Amakusa ceramics Amakusa tojiki
Original ceramic and porcelain
Charming modern designs
What is Amakusa ceramics ?
Amakusa ware (called Amakusa Tojiki in Japanese) is a form of pottery or porcelain baked in the Amakusa region of Kumamoto prefecture. The name was newly applied when the craft was designated as a national traditional craft. In Amakusa, where high quality pottery stone is produced, ceramics and porcelain have been baked for a long time, and the area is still known as the home of ceramics. Amakusa porcelain is recognized for being beautifully clear and white. On the other hand, Amami clay pottery has a simple texture and individuality. One of the four main kilns, Takahama ware, uses high purity porcelain stone with modern coloring that combines transparent whiteness with the deep indigo blue of asbolite. Uchida-sarayama ware produces white porcelain, celadon porcelain and blue and white porcelain called sometsuke where cobalt pigment is used to draw patterns and turns deep blue by firing. Mizuno-daira ware, which is said to be the origin of the dark blue glaze called namako (sea cucumber) glaze, has unique picture patterns and a lovely glossiness. Maruo ware has a characteristically simple texture using red clay collected around the Maruogaoka area and various items, mainly tableware, as well as vases and pots are baked.
According to written records, Amakusa ware was already being baked when porcelain stone was discovered around the year 1650. During the early and middle years of the Edo period (1603-1868), Amakusa was under direct control of the shogunate, or feudal military government, and villagers on the island supported themselves by baking ceramics and porcelain.
Large quantities of high quality porcelain stone is produced on Amakusa and old documents show that porcelain was being baked in the Uchida-sarayama area in 1676. There is also documentation recording that porcelain production started in the village of Takahama in 1762 and Mizunodaira ware was established in Mizuno-daira (now the city of Hondo) on Amakusa in 1765.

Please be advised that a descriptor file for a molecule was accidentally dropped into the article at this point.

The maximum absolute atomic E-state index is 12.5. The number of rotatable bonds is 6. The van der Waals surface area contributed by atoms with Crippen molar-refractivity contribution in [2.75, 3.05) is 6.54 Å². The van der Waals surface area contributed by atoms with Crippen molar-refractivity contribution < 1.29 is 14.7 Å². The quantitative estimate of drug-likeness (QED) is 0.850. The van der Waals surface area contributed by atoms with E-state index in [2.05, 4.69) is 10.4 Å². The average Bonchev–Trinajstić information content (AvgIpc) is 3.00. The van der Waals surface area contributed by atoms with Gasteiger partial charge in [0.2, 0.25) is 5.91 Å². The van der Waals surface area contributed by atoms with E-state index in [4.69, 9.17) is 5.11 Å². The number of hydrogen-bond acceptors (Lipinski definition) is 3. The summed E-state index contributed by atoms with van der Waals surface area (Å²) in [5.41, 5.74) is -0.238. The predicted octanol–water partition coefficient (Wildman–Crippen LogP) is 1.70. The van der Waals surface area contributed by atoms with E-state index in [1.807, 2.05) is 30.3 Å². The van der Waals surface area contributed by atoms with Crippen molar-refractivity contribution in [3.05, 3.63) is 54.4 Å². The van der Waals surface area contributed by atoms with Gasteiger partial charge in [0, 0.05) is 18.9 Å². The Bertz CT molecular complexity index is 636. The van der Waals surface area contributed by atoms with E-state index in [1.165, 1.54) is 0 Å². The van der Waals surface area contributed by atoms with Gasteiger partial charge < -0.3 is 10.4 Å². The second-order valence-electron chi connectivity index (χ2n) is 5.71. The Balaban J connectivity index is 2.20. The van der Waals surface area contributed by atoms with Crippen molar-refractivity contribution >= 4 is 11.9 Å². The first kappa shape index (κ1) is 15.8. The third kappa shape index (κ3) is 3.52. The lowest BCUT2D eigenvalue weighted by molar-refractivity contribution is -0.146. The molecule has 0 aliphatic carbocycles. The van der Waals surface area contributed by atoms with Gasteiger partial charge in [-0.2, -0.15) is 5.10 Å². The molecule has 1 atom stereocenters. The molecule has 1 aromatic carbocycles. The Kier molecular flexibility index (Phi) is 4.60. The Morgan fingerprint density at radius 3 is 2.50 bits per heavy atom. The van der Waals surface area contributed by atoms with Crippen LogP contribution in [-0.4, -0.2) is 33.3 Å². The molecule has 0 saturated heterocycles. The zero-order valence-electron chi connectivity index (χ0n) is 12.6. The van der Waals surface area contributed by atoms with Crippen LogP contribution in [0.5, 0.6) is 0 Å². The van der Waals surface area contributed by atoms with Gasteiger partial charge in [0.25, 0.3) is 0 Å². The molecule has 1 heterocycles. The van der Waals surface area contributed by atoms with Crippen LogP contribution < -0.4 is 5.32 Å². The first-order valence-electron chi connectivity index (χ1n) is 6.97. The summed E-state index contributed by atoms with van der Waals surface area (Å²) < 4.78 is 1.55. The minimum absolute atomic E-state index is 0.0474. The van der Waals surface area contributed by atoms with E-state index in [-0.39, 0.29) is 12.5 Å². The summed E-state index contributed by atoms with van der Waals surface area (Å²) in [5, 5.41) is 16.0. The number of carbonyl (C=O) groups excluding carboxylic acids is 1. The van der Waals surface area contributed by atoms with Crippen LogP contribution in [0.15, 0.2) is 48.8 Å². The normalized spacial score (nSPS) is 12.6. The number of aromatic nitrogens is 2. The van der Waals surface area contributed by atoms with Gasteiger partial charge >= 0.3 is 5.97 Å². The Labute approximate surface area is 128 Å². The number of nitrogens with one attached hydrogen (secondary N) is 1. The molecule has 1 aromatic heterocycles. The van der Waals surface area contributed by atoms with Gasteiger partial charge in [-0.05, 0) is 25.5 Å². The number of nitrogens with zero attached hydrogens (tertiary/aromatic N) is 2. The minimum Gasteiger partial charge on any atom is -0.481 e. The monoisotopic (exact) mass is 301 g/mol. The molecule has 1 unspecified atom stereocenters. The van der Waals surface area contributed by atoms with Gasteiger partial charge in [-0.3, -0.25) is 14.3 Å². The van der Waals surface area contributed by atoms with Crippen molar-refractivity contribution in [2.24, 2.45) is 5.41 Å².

Unique various techniques and production methods that are still in use today have been passed down over generations. Amakusa ware was designated as a national traditional craft in 2003. Today, there are eleven pottery kilns that continue to produce a wide range of ceramics that match modern living while maintaining tradition.
General Production Process
- 1. Elutriation
Various forms of pottery and porcelain are produced in Amakusa using quality porcelain stone and potter’s clay collected locally. The following are the steps for producing porcelain. First, the mined Amakusa porcelain stone is finely ground. After adding water and stirring, the mixture is moved to a precipitation tank, where pebbles and grit settle on the bottom and the muddy water is sieved. The mixture is then moved to another tank while removing iron content with an iron remover. This process is called elutriation.
- 2. Dehydration
Clay slip, which has settled at the base of the mud tank after removing iron, is poured into an unglazed ceramic or plaster pot. The slip is left like this until the moisture is gone and becomes clay.
- 3. Rough kneading
The original soil that has become clay is kneaded with feet to remove air pockets. This process makes the firmness of the clay even.
- 4. Storing and curing
The clay is stored and cured in a cool, dark place with high humidity. The clay is matured with organic bacteria in order to increase its viscosity and moldability.